The 2021 edition of REN21’s Renewables in Cities Global Status Report shows the number of cities who have enforced partial or complete bans on fossil fuel jumped five-fold during 2020.
More than 10,500 cities globally had adopted CO2 emission reduction targets, and around 800 cities have committed to net-zero emissions in 2020 – up sharply from the 100 cities with such commitments in 2019.
Rana Adib, REN21 executive director, said: “With their impact at scale, cities are our best bet to plan, develop and build a renewable future. But all too often their potential for transformation remains massively underused. It’s a tough job to turn low-carbon ambitions into reality in built and densely packed environments. National governments must put money, capacity and above all legislative powers into the hands of local authorities.”
A critical factor for the success of cities’ climate strategies is to rapidly replace fossil fuels with renewable energy in heating and cooling as well as in transport. These sectors are responsible for the biggest share of global emissions, and they are best addressed at the local level.
The Report contains a special focus on sub-Saharan Africa, which shows that despite many challenges, city governments across the region are taking important steps to advance the deployment of renewables.
According to the report, Africa’s urban population increased more than 16-fold between 1950 and 2018, from 33 million to 548 million, and this rapid urban growth has been and remains a key driver of rising energy demand.
Cities across sub-Saharan Africa increasingly recognise the opportunities around renewable energy use to improve energy access, reduce energy poverty as well as boosting the resilience and reliability of existing power systems.
Cities across Africa are finding ways around barriers to deploy renewables
At least 19 cities, including Cape Town, South Africa and Kampala, Uganda have renewable energy targets in place and 34 cities have policies.
Many cities in the region have joined global clean energy initiatives. For example, signatories to the Covenant of Mayors in Sub-Saharan Africa (CoM SSA) have voluntarily committed to implementing climate and energy actions in their communities.
The Climate Action Planning Africa Programme, led by C40 Cities, brings together 11 megacities in sub-Saharan Africa that have pledged to become net-zero carbon by 2050.
In addition to providing sub-Saharan African cities with greater access to modern energy services, renewables also offer important co-benefits such as reducing air pollution, mitigating climate change, creating more liveable urban areas and enabling a better quality of life through increased access to basic services.
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However, municipal governments in the region face numerous barriers to the deployment of renewables. Key challenges include policy and regulation, underdeveloped grids and infrastructure, unstable off-taker arrangements, access to financial markets, data needs and technical capacity.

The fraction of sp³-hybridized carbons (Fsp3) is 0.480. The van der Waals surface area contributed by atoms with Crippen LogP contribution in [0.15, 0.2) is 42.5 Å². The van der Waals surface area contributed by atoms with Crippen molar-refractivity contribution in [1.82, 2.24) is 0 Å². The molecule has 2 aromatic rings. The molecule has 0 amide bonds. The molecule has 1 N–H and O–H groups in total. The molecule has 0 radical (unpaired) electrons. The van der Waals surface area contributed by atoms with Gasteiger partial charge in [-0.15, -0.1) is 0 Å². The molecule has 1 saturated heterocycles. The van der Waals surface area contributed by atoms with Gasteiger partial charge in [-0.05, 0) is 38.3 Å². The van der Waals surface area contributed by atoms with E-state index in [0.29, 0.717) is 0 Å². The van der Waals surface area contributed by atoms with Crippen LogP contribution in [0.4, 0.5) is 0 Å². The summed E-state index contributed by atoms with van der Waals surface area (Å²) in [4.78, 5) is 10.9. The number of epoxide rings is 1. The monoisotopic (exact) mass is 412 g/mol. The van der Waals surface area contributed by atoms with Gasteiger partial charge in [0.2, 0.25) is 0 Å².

Although city authorities in sub-Saharan Africa may have limited influence over infrastructure and services, they can all take action to encourage local renewable energy deployment. Developing low-carbon pathways requires multiple collaborations across a broad range of stakeholders, including national policy makers.
The Cities Global Status Report report highlights the achievements of five very different and representative cities: Cape Town (South Africa), Dakar (Senegal), Kampala (Uganda), Tsévié (Togo) and Youndé IV (Cameroon).
As the five case studies illustrate, progressive leadership has produced positive outcomes for renewable energy deployment.
City specific measures are paying off
In 2017, Cape Town entered into a court challenge with the national government to enable it to purchase electricity from independent power producers (IPPs) and not be confined to procuring coal-fired power from Eskom. By 2019, Cape Town had the highest concentration of registered rooftop solar PV systems nationwide.
Home to 50% of Senegal’s urban population, Dakar is committed to reaching net-zero carbon by 2050, under the C40 Cities Leadership Programme. The City’s transport plan articulates three ambitious infrastructure projects –train, bus and on-road transport – with a common goal of increasing the share of electrification and reducing fossil fuel dependence across the transport modes while reducing air pollution by 2030.
Kampala’s energy demand is dominated the transport sector’s inefficient transport modes increasing city’s congestion. The SMART mobility programme has enabled successful public-private partnerships, which in 2020 resulted in the use of more than 200 new and retrofitted electric motorcycles for public transport. The rise of electric mobility in Kampala is an example of how such relationships can be leveraged to advance the renewable energy agenda at a city level.
Tsévié has implemented a three-year municipal energy programme to boost local energy access and development. Under this programme, the municipality aims to achieve its sustainability ambitions in four strategic areas: 1) sustainable biomass use, 2) deployment of distributed rooftop solar PV, 3) increased adoption of electric motorcycles and 4) a modal shift to public transport.
Yaoundé IV rolled out a pilot project in 2019 to switch households from LPG to biogas, thereby reducing greenhouse gas emissions. The success of the project has paved the way for similar programmes, notably ENERGIE PLUS, which seeks to build an industrial scale biogas plant to supply electricity to Yaoundé IV and its environs.